on 12 September 2002
An absolute must for anyone interested in Italian politics and literature, this short but powerful book also deserves a much broader readership. It is not quite Sciascia at his most lucid, but his insights into the mentalities of the political classes and the terrorists of the time are exceptional. There's a good introduction, too, for this new edition.
This book was read by me in 2003, many years after the sad event it coversbut its impact is none the worse for that. If anything given subsequentevents in Italy after Moro's death, Sciascia was proven to have written avery insightful book into Italian political morals over the post waryears.
Sciascia is an Italian politician and writer whose coverage of Italy'spolitical problems has made him many friends and enemies across the yearsit seems (witness the tragic impact he inadvertently had by criticisingthe anti-Mafia judges as covered in Alex Stille's great book "ExcellentCadavers").
This book is based on his involvement as a member of the Italianparliamentary committee which investigated the Moro Affair after itstragic outcome. He firstly provides a great detective story covering howincompetent other Italian politicians and the forces of law and order wereafter the kidnapping of Moro by left wing terrorists. The secondinterlinking element he covers (with what at times to an English reader isa pondering intellectual style), is however the major reason for buyingthe book which is to probe the mindset of the Italian political partiesand their leaders and how they behaved over the event for their own vestedinterests. His method of tracking through the letters from Moro handedover to the press and politicians during his period of captivity inshowing Moro's growing realisation of what was happening, underlines themajor tragedy this event was for Italy even though it was to be many yearsbefore the perhaps inevitable outcome was reached in the "clean hands"campaign of the 1990s.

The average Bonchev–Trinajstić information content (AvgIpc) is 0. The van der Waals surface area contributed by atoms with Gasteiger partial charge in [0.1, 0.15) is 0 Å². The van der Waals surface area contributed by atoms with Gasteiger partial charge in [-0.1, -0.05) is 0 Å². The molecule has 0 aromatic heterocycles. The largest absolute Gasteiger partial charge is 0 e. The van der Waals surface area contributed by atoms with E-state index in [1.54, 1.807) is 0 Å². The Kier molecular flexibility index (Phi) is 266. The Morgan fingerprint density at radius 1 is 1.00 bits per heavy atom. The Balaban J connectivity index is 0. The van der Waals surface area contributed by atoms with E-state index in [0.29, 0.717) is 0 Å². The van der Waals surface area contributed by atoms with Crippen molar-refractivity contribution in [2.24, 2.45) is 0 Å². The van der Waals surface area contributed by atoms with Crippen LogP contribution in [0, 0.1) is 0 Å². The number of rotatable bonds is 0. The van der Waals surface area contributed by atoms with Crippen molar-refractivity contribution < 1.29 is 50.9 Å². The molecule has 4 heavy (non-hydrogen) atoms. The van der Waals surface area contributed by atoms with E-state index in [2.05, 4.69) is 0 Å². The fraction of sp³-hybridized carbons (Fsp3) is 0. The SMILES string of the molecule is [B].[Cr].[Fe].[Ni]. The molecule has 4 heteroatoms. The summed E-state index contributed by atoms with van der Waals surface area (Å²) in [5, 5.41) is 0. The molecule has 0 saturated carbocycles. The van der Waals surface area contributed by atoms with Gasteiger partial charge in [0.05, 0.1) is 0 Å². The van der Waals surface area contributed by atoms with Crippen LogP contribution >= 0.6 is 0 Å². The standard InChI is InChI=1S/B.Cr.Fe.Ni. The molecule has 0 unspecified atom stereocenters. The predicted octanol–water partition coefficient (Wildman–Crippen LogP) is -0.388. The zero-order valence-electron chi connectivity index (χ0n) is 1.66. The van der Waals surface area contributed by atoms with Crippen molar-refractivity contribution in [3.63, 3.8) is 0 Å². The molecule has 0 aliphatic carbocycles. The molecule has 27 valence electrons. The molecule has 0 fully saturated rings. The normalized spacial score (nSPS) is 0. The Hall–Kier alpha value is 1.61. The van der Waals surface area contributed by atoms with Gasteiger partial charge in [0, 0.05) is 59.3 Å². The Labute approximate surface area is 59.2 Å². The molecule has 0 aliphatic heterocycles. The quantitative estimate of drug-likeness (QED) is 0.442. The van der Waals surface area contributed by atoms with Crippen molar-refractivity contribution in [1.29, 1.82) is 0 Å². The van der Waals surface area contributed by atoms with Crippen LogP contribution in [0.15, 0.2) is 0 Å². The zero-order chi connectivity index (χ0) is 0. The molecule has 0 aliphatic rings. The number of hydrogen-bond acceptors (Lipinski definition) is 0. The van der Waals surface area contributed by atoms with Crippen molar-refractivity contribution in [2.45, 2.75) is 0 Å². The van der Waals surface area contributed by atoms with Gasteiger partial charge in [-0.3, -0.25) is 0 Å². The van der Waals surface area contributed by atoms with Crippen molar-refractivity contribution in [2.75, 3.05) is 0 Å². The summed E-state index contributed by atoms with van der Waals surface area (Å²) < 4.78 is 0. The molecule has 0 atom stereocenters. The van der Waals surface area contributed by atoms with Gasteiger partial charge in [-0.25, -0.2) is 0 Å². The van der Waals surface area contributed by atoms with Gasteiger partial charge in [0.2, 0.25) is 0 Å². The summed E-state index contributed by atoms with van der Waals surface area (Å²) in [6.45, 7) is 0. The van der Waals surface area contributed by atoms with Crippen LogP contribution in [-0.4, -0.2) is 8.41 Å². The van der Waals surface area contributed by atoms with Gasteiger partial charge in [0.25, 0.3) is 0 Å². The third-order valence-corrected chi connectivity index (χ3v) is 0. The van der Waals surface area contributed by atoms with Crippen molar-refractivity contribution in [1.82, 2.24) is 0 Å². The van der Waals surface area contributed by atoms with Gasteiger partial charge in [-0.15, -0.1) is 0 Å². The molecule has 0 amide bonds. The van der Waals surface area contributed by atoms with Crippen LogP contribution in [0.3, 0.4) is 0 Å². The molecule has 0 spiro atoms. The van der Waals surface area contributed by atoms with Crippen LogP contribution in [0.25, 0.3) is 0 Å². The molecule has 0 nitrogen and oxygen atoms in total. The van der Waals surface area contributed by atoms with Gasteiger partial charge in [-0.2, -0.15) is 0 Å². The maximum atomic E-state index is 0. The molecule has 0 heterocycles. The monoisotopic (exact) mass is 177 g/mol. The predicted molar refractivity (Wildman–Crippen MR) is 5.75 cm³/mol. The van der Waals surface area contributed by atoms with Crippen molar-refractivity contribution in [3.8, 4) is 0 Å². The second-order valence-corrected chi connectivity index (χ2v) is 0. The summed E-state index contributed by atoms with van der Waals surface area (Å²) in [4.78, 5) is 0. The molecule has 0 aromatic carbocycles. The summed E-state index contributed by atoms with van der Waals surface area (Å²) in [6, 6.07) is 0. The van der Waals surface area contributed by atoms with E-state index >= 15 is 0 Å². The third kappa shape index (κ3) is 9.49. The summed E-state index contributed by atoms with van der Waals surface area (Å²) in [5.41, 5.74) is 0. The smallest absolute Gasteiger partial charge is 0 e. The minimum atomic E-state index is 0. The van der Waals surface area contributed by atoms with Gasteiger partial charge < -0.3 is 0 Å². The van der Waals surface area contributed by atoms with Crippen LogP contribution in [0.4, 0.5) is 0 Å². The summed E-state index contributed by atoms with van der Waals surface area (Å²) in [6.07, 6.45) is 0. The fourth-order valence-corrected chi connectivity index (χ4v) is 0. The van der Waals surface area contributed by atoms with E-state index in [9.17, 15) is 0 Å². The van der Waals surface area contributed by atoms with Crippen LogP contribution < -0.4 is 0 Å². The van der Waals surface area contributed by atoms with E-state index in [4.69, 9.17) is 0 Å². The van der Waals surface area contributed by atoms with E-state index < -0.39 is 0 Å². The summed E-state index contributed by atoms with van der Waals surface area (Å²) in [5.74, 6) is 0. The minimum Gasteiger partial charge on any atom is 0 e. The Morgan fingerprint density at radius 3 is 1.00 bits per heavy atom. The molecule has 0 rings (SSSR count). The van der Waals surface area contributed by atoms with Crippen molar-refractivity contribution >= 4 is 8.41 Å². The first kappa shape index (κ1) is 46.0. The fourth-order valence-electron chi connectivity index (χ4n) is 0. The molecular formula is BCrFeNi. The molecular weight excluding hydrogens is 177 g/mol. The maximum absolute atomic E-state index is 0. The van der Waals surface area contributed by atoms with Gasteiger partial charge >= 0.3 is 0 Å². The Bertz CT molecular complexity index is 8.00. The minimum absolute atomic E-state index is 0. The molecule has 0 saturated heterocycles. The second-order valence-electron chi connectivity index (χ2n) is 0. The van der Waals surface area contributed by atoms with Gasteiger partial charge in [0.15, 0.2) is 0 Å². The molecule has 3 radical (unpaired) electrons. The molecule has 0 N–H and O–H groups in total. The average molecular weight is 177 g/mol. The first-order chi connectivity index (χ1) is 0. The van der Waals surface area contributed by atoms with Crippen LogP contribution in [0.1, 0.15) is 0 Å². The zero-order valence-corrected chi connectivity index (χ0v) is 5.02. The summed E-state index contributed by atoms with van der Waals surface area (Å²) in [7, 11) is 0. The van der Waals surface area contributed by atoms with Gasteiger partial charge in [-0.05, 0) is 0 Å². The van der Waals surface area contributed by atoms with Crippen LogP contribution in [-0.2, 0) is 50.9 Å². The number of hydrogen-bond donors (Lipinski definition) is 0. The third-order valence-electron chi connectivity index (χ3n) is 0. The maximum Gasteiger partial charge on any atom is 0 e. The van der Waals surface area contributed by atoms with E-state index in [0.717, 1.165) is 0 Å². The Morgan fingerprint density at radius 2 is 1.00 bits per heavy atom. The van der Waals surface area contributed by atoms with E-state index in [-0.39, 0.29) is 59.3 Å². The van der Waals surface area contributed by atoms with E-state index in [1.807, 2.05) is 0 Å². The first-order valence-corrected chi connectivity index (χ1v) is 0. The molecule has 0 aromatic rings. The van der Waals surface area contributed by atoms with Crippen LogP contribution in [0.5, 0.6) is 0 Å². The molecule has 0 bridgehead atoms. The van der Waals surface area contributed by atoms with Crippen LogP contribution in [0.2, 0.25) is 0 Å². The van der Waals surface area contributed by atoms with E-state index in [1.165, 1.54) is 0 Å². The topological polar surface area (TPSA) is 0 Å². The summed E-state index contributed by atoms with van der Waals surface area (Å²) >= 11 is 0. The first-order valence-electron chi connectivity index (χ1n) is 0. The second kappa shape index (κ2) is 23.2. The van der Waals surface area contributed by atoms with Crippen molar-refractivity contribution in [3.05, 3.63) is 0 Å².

on 25 April 2011
I ordered this book thinking it was a novel, but it is in reality an account of the murder of Aldo Moro, Prime Minister of Italy, by the Red Brigades in 1978. The account is given in highly figurative not to say poetic terms and I gave up on it before page 40. However, I passed it to to a friend who is mainly interested in political writing and he assures me it is a fascinating account of the political landscape of the Italy of the time.